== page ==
Visiting Scholars FAQ

I would like to be a visiting scholar in your department, how do I get started?

Every visiting scholar, postdoctoral scholars, and visiting student researcher needs a faculty host/sponsor. Address any initial requests to faculty members who share your research interests. The faculty will then contact staff directly to begin the appointment process.


How long may I apply to be at Berkeley?

Appointments should be no less than one month, although we encourage visitors to visit for a minimum of three months. The average appointment is ten months. Visiting students are allowed up to one year; visiting scholars can extend their stay up to two years.


I am a Fulbright scholar. Since they have provided me with a visa and funding, what must I do to be an official visitor to UC Berkeley?

All visitors must have an appointment, even if UC Berkeley does not host their visa. You must complete the VSPA application that applies to you, and provide the supporting documents. A copy of your Fulbright award letter will serve as your proof of funding.


May I take classes as a Visiting Student Researcher?

If the main purpose of your visit is to take classes as a visitor, rather than as an admitted student, you need to contact UC Extension that has programs for visiting students not covered by an exchange agreement. See our recommended links for contact information for UC Extension.


May I request a visa other than a J-1?

No. University policy allows for visiting scholar appointments to further the exchange of knowledge, and allow for collaborative efforts. The J-1 visa is appropriate in this case.


I won't be in Berkeley for long, and your process seems time consuming; can't I come on a B visa or visa waiver?

The International Office requires that all international visitors coming under the VSPA programs should have the appropriate visa. Without this, we cannot host a visiting scholar, visiting student researcher or postdoctoral scholar.

US immigration inspectors have wide discretion in granting visas or entry to the US and often do not see Visitor status (B-1/WB or B-2/WT) as appropriate for someone coming to a University to conduct any research, consultation, or even lectures.  They usually determine that only the J-1 exchange visitor is appropriate for such purposes. At the port of entry, in some cases, scholars coming to the University have been denied entry using the visa waiver or B status because the immigration officer determined that the appropriate status was J-1 exchange visitor. The scholars in these cases were required to return to their home country without being able to leave the airport.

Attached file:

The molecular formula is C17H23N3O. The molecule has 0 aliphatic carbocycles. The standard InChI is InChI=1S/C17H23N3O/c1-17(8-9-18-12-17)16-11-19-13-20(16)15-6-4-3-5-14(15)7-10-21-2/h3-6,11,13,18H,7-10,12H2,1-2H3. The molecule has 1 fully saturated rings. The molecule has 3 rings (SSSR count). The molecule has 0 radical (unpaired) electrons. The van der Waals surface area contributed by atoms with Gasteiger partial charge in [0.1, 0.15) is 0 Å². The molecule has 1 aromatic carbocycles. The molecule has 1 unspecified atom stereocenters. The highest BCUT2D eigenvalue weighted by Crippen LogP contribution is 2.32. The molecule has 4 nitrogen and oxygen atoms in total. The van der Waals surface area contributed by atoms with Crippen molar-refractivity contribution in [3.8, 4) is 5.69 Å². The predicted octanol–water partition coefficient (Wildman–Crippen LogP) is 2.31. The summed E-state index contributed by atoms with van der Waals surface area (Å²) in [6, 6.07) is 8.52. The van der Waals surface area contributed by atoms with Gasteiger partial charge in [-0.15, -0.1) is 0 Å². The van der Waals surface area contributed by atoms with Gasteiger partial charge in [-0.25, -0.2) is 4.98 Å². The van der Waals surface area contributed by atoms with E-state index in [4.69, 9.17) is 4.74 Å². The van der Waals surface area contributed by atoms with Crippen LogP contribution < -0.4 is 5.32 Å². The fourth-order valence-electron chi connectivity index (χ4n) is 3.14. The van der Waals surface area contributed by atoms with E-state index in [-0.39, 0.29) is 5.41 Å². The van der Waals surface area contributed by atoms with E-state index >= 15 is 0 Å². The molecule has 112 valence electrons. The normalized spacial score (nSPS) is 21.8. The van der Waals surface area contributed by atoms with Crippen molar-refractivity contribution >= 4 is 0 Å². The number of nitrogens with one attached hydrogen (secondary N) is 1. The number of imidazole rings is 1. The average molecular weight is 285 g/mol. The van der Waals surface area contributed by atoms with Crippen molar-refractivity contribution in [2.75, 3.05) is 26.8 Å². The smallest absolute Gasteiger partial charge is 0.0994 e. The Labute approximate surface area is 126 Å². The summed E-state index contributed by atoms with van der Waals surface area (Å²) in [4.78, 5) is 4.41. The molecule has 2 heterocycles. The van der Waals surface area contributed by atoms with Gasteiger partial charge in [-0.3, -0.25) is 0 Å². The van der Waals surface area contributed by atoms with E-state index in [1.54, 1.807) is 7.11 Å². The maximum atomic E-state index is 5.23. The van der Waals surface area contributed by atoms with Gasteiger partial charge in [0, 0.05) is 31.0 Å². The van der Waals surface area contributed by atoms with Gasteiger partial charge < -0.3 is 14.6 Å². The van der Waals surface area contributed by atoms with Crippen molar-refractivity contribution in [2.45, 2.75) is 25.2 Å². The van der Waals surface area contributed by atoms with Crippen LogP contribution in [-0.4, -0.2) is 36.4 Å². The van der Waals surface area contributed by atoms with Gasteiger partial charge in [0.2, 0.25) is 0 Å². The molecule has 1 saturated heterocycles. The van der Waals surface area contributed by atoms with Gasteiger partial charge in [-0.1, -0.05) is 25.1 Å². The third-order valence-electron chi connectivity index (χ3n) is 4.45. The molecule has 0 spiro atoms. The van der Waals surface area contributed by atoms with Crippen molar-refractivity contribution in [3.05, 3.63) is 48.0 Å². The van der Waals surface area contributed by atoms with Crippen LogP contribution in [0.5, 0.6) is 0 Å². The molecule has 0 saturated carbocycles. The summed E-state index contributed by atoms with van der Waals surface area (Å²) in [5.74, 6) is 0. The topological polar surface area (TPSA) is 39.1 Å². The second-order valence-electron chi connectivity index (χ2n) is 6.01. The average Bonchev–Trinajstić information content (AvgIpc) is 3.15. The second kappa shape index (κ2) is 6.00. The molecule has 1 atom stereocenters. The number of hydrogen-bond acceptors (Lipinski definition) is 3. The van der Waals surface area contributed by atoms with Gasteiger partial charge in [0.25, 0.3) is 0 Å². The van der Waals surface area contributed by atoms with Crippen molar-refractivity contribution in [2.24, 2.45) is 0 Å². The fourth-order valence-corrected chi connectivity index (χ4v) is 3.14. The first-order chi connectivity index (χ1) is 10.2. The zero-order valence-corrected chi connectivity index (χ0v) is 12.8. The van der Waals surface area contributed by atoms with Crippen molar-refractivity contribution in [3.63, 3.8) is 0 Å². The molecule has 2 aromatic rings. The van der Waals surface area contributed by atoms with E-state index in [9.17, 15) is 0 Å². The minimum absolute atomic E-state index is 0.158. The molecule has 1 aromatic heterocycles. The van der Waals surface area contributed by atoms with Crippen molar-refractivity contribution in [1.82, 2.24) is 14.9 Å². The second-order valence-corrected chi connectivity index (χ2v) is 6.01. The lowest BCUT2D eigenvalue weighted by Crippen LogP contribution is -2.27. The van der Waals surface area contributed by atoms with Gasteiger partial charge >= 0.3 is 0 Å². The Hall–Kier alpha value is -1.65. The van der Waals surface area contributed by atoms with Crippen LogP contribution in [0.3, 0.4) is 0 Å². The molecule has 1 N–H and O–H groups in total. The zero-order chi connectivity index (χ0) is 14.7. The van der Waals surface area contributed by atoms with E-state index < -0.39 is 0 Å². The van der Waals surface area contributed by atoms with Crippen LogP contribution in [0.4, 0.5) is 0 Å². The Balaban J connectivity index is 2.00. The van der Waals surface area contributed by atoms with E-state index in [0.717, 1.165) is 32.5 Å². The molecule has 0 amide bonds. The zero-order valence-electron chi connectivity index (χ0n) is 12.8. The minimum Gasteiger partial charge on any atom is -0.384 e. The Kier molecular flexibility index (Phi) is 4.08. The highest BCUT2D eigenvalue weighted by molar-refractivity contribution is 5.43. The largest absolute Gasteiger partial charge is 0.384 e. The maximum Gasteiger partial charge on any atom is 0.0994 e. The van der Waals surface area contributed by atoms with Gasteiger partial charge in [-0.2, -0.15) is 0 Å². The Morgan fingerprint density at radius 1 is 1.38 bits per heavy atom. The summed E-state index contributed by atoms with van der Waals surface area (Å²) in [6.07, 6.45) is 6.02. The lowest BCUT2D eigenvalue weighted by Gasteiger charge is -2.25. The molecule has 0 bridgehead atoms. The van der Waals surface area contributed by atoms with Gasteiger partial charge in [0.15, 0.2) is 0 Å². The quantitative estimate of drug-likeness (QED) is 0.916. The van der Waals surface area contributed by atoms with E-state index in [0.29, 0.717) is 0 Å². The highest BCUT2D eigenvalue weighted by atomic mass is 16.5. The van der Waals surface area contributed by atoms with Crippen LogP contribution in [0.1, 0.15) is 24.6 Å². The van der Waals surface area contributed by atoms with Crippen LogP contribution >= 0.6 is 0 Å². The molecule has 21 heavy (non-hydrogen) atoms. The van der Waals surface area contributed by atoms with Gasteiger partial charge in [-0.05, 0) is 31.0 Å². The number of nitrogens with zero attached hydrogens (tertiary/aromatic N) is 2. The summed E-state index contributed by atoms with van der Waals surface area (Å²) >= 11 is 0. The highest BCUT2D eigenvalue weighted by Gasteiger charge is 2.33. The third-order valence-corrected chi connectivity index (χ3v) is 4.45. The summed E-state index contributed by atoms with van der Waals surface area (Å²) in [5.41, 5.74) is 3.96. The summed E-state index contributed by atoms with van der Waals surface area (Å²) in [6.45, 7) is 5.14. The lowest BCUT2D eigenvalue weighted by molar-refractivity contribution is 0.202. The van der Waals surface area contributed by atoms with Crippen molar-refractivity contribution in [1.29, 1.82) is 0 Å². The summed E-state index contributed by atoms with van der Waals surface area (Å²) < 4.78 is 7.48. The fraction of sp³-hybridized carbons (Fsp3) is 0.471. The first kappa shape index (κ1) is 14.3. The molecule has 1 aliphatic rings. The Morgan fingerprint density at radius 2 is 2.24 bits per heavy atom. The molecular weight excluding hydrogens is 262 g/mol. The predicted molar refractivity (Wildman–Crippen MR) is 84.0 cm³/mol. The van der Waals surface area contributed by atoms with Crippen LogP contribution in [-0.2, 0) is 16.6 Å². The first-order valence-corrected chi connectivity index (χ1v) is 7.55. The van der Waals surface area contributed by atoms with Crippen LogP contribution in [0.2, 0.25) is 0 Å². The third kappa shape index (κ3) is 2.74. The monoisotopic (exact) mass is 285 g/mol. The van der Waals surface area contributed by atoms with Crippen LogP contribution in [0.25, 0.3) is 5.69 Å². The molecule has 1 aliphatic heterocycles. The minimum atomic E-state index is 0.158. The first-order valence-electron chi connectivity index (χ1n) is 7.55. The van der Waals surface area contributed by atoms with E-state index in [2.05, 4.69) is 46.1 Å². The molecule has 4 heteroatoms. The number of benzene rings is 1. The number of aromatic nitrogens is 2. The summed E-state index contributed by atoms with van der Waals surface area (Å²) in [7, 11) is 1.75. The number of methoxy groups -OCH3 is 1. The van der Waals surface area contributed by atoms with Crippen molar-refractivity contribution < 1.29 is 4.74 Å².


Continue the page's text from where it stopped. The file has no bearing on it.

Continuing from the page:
I am currently an F-1 student; can I use my Optional Practical Training (OPT)?

Yes. You must apply for your OPT through your current institution, following its guidelines. Make sure that you have communicated your intention to your host faculty and the department staff.


I have my J-1 visa, is there anything else I need to do before I arrive?

Consider purchasing insurance before your arrival. Check your welcome packet for the informational sheet, or see our recommended links for the Health Services Web site. It is usually cheaper and easier to obtain insurance in your home country.


What should I do about housing and transportation?

The San Francisco Bay Area has several networks of public transportation that come right to campus, or, depending on where you choose to live, riding a bicycle to campus might be the easiest method of transport. To find housing, we recommend the free listings such as Craigslist (see our recommended links) where you can search by neighborhood, price, etc. You might also check International House for availability.


Do I really need to have $2,000 per month in income?

Yes, it is a requirement if you have a J-1 visa. In fact, we highly recommend that scholars plan on having more money available in their budget, due to the high cost of living in the Bay Area. For residents and citizens, we require proof that you can support yourself financially in the Bay Area.